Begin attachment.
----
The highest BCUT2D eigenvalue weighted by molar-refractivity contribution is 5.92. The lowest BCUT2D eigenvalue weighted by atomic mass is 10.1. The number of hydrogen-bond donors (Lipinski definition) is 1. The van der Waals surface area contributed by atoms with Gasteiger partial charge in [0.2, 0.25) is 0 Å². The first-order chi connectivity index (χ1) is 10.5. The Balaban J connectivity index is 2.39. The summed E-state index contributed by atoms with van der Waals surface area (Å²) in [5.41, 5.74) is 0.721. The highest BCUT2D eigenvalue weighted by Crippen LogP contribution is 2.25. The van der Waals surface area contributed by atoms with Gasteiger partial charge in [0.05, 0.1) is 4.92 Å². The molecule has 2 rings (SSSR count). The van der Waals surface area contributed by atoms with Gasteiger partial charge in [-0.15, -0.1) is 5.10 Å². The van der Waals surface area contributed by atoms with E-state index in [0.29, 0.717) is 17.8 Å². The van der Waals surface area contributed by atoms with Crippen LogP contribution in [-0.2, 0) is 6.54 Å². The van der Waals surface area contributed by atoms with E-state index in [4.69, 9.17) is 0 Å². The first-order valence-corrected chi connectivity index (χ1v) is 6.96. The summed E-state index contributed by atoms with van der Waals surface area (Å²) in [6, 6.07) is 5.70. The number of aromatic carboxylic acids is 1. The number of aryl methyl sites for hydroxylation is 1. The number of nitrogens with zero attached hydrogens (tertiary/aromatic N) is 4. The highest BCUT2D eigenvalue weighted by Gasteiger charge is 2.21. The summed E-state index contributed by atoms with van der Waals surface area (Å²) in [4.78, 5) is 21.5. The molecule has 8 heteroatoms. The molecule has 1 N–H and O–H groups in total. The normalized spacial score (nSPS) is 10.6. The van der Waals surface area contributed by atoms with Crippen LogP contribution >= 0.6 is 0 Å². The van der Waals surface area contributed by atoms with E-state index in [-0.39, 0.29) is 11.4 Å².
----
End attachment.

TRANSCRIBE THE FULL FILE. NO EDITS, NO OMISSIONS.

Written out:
The highest BCUT2D eigenvalue weighted by molar-refractivity contribution is 5.92. The lowest BCUT2D eigenvalue weighted by atomic mass is 10.1. The number of hydrogen-bond donors (Lipinski definition) is 1. The van der Waals surface area contributed by atoms with Gasteiger partial charge in [0.2, 0.25) is 0 Å². The first-order chi connectivity index (χ1) is 10.5. The Balaban J connectivity index is 2.39. The summed E-state index contributed by atoms with van der Waals surface area (Å²) in [5.41, 5.74) is 0.721. The highest BCUT2D eigenvalue weighted by Crippen LogP contribution is 2.25. The van der Waals surface area contributed by atoms with Gasteiger partial charge in [0.05, 0.1) is 4.92 Å². The molecule has 2 rings (SSSR count). The van der Waals surface area contributed by atoms with Gasteiger partial charge in [-0.15, -0.1) is 5.10 Å². The van der Waals surface area contributed by atoms with E-state index in [0.29, 0.717) is 17.8 Å². The van der Waals surface area contributed by atoms with Crippen LogP contribution in [-0.2, 0) is 6.54 Å². The van der Waals surface area contributed by atoms with E-state index in [4.69, 9.17) is 0 Å². The first-order valence-corrected chi connectivity index (χ1v) is 6.96. The summed E-state index contributed by atoms with van der Waals surface area (Å²) in [6, 6.07) is 5.70. The number of aromatic carboxylic acids is 1. The number of aryl methyl sites for hydroxylation is 1. The number of nitrogens with zero attached hydrogens (tertiary/aromatic N) is 4. The highest BCUT2D eigenvalue weighted by Gasteiger charge is 2.21. The summed E-state index contributed by atoms with van der Waals surface area (Å²) in [4.78, 5) is 21.5. The molecule has 8 heteroatoms. The molecule has 1 N–H and O–H groups in total. The normalized spacial score (nSPS) is 10.6. The van der Waals surface area contributed by atoms with Crippen LogP contribution >= 0.6 is 0 Å². The van der Waals surface area contributed by atoms with E-state index in [-0.39, 0.29) is 11.4 Å².